I just finished reading a little book called How to be an adult: a handbook on psychological and spiritual integration by David Richo that was pretty darn good. What I like most about Richo's writing style is that he is pithy. The book is divided into three parts: "Personal work", "Relationship issues", and "Integration".
The first part talks about the sorts of childhood issues we need to work on in order to grow up, how to develop assertiveness, and the major challenges to adulthood: dealing aptly with fear, anger, and guilt. He ends the first part with a set of affirmations that show the direction in which he leads his readers:
"I accept full responsibility for the shape my life has taken."
"I let people go away or stay and am still okay."
"Until I see another's behavior with compassion, I have not understood it."
"I live by personal standards and at the same time -- in self-forgiveness -- I make allowances for my occasional lapses."
Part two starts with a section titled "Maintaining Personal Boundaries in Relationships" in which he says, "Our first growth realization was of separateness. Our first task was letting go, i.e. acknowledging a personal boundary: I am separate and so are those who care about me. This was a departure and a struggle... Adults learn that separateness is not abandonment but simply a human condition, the only condition from which a healthy relationship can grow."
In the following section titled "Intimacy", he describes the opposing fears of engulfment versus abandonment, how to recognize each where they exist, and useful strategies for coping and processing.
He ends the section on relationships with a list he calls "The Givens of Relationships: Antidotes to Unrealistic Expectations" in which he shatters every fairy tale with the following statements:
"Only at rare moments is the love in one partner the same as that in the other."
"No one is loyal or truthful all of the time."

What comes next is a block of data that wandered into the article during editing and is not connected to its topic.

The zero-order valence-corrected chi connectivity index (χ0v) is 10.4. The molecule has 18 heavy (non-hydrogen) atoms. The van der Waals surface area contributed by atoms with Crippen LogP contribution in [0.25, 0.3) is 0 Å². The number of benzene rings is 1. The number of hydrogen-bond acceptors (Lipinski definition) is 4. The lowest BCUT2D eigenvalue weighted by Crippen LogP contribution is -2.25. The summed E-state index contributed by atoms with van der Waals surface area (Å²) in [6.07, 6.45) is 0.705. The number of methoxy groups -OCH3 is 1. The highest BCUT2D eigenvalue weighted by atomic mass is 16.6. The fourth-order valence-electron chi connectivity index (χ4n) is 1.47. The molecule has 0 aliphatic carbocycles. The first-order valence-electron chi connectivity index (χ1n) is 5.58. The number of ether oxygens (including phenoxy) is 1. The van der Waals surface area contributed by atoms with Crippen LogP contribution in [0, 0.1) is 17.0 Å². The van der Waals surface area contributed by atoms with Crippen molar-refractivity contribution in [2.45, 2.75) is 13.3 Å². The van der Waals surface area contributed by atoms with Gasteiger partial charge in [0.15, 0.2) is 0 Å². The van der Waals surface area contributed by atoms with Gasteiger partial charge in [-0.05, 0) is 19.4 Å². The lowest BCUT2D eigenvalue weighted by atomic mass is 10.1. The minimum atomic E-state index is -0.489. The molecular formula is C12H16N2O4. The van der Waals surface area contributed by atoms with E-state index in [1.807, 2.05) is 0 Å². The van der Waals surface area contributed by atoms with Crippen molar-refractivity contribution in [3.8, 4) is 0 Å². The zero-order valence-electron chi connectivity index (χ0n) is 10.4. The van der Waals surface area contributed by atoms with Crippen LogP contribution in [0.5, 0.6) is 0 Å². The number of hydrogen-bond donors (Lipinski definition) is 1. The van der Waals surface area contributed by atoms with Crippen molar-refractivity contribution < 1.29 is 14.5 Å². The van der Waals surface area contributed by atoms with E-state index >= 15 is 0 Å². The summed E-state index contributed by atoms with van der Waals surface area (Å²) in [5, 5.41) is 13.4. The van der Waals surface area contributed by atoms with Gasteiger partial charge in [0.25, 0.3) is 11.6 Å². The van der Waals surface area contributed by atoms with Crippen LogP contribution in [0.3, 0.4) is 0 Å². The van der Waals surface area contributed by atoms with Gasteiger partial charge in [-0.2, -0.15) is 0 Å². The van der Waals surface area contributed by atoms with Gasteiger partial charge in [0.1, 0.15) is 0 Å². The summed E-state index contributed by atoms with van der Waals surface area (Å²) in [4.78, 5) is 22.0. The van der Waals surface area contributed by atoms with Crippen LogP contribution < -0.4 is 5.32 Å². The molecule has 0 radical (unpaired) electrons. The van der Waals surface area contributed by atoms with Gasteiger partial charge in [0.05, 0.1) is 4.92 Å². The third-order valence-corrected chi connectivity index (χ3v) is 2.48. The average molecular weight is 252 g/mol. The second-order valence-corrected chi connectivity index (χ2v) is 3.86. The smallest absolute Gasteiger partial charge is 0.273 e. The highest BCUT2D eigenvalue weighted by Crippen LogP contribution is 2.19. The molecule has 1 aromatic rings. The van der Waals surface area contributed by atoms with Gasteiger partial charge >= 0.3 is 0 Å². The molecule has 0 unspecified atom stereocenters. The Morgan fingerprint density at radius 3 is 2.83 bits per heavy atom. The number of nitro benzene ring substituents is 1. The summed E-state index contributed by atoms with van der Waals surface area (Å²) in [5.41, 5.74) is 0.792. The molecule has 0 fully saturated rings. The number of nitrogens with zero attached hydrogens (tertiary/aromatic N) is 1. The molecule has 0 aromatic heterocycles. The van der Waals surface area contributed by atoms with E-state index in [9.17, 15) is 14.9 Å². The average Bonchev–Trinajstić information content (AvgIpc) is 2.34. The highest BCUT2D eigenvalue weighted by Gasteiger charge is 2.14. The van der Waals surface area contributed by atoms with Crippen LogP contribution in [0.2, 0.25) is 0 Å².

"You are ultimately alone and ultimately able to make it alone."
"There is no one person who will make you happy, keep you fascinated, love you as your favorite parent did, or give you the love you missed from your parents."
"Most people in relationships seldom know what they really want, ask for what they really want, or show what they really feel."
"Most people avoid or fear intimacy, consistent honesty, intense feelings, and uninhibited joy."
"Letting go of blame and the need to be right heals a relationship most efficaciously."
"Jealousy and possessiveness, though not desirable, are normal human feelings."
"A relationship is a spiritual path since it consists of a continual shedding of illusions."
In the third part, in speaking about integration, he says, "We are hard on ourselves when we demand total elimination of our shortcomings... Integration is a human not a mechanical process. It has a unique timing over which we have no control... If our self-actualization means that our inner work must all be done and we must be perfect, we are choosing never to be happy." He also talks about the role of the subconscious in integration, in terms of recognizing and dealing with the shadow side of the personality and using dreams in a Jungian sense.
About unconditional love, he says:
"In a very real way, we are who we are because of the love others have shown us. Our every adult asset began as a gift from someone who loved us as we were and thereby encouraged our unique self-emergence."
"The most perplexing and elusive mystery about love is that we can show it totally and yet we can never really know how much we love someone or just how intensely we are loved."
"All the while it has been here within us and here everywhere around us. The only search is for that which is always and already ours."
Although the title is a little funny, it is pretty appropriate. Richo guides the reader through the essentials of what one must learn in order to live as a healthy adult, as opposed to someone who continues to live life with unrealistic, childish expectations. He makes the work of "becoming an adult" seem important, challenging, even noble and he leads the reader on a clear path to attaining this goal.